Suydam, of Tunkhannock, Pa., is the President/CEO of the Wyoming County Chamber of Commerce, where she works with a variety of businesses in rural northeast Pennsylvania. Suydam serves as a board member for the Pennsylvania Association of Chamber Professionals, Northeast Sight Services and Wyoming County Community Alliance, participates with the Northern Tier Partnership for Regional Economic Performance assisting with economic development of a five-county region, and represents the county on the regional Economic Development Agency at the request of the Wyoming County Commissioners. She was named one of Northeast Pennsylvania’s Top 25 Women in Business in 2017 by the Northeast PA Business Journal. Currently, Suydam is collaborating with several other Wyoming County organizations on a Community Heart & Soul initiative, a humanities-based approach to community planning sponsored in part by the Pennsylvania Humanities Council. She is also facilitating the sixth annual class of Leadership Wyoming, a regional leadership program which she implemented to develop a more complete awareness of Wyoming County’s industries among local professionals.
*All Mission Moment information is submitted by volunteers/members. Should you have any questions regarding a submission, please email firstname.lastname@example.org.
By Catherine Amoriello
We love getting to see all of the great things our Girl Scouts are doing in their local communities! In March, our girls were busy making an impact by collecting donations for an animal shelter, giving back to veterans, leading a donation collection for a nursing home and so much more.
Junior Girl Scouts host pet supply drive for Bronze Award project
Junior Girl Scouts Leah and SkyLee from Troop 11570 in Dauphin County hosted a pet supply drive for their Bronze Award project. The supplies will be donated to the Perry County Animal Rescue. They also hosted a bake sale and used the proceeds to buy more supplies to donate.
Girl Scouts assist with church service
Girl Scouts Sophia, Lily and Kelsey from Troop 32817 in Luzerne County volunteered at Firwood United Methodist Church in Luzerne County. The girls participated in the service by reading, assisting with the offertory collection and extinguishing candles.
Juliette rallies community to give back to nursing home residents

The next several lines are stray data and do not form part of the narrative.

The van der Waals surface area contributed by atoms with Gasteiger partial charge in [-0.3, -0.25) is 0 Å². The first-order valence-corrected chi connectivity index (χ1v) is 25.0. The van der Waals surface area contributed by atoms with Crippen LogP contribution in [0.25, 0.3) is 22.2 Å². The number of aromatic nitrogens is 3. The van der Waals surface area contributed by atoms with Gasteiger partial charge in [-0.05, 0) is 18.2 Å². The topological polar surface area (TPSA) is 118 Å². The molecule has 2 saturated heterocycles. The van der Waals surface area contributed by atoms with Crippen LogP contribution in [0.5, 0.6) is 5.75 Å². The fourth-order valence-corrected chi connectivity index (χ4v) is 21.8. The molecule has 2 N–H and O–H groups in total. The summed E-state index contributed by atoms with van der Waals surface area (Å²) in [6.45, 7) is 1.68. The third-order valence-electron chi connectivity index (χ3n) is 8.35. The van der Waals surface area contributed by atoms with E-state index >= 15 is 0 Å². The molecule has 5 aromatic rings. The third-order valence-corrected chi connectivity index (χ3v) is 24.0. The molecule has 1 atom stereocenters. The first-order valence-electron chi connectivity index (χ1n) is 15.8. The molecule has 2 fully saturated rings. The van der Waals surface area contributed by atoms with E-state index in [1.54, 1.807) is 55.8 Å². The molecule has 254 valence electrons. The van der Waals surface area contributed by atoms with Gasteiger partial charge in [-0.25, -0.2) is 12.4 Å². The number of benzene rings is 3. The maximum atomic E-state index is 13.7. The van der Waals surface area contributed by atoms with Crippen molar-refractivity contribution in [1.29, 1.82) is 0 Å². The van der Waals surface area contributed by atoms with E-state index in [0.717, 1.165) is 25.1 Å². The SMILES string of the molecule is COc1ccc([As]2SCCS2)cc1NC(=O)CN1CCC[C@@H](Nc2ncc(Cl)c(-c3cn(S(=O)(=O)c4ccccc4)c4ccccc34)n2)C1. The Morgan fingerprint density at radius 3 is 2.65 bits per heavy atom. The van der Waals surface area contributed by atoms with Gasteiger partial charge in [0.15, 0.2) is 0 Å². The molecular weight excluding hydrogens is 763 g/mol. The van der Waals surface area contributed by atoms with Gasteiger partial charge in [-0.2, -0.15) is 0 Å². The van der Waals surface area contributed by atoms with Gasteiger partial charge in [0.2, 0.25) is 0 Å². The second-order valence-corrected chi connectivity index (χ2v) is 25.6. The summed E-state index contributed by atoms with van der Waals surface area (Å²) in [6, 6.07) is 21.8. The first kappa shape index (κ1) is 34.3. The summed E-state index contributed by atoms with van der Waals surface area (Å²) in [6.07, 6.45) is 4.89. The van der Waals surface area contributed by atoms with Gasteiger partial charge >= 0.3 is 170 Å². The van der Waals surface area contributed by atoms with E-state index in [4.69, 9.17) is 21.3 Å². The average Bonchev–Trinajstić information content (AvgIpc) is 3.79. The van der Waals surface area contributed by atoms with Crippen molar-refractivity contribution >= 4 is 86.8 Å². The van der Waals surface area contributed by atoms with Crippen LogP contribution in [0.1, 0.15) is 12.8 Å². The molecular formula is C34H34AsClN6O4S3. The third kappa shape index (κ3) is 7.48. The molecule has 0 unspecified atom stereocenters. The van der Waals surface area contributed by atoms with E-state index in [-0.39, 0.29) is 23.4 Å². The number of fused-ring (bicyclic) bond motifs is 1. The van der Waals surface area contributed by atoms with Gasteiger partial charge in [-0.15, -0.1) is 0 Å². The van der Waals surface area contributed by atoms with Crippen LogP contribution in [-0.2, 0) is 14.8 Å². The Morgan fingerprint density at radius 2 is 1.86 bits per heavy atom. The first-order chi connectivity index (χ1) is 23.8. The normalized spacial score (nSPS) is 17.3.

Juliette Junior Girl Scout Callie in Northumberland County packed 156 care packages for the residents of Mountain View, A Nursing and Rehabilitation Center, for her Bronze Award project. Callie chose this project to show the nursing home residents that their local community cares about them. After identifying resident needs, Callie reached out to local businesses, friends, family, her school and national businesses for donations needed for her collection.
Troop learns about money; has sweet outdoor adventure
Girl Scouts from Troop 20376 in York County visited Boscov’s for a lesson on money to earn a cookie badge. As part of the activity, the girls were tasked with finding three outfits they could get for $50 each.
Troop 20376 also teamed up with Girl Scouts from Troop 21195 for an adventure at Nixon County Park for the Maple Sugar Festival weekend. The girls had lots of fun at the event learning how syrup is made.
Troop faces snow to hold successful cookie booth
Girl Scouts from Troop 70070 in Lancaster County braved wintry weather to host their cookie booth. The snow couldn’t keep customers away as the girls sold 57 boxes of cookies.
Troop supports military troops with cookie donation event
Girl Scouts from Troop 52140 in Lackawanna County participated in a Girl Scout Cookie donation event. Customers at the event could buy boxes of cookies for themselves and then donate boxes of cookies to veterans at the Gino J. Merli Veterans’ Center. The troop is aiming to get more than 200 boxes donated this year. The girls were also able to meet and speak with veterans at the event.
Girl Scouts partner with Amazon for International Women’s Day talk
Girl Scouts Mari and Paige from Troop 51445 in Lackawanna County visited an Amazon site to present an International Women’s Day talk about the history of Girl Scouts and its impact on women.
Girl Scouts don cookie suits to draw customers to cookie booth
Girl Scouts from Troop 21077 in York County dressed up in cookie suits to advertise their products during their cookie booth sale.
Girls learn about engineering design process through Academic Edge program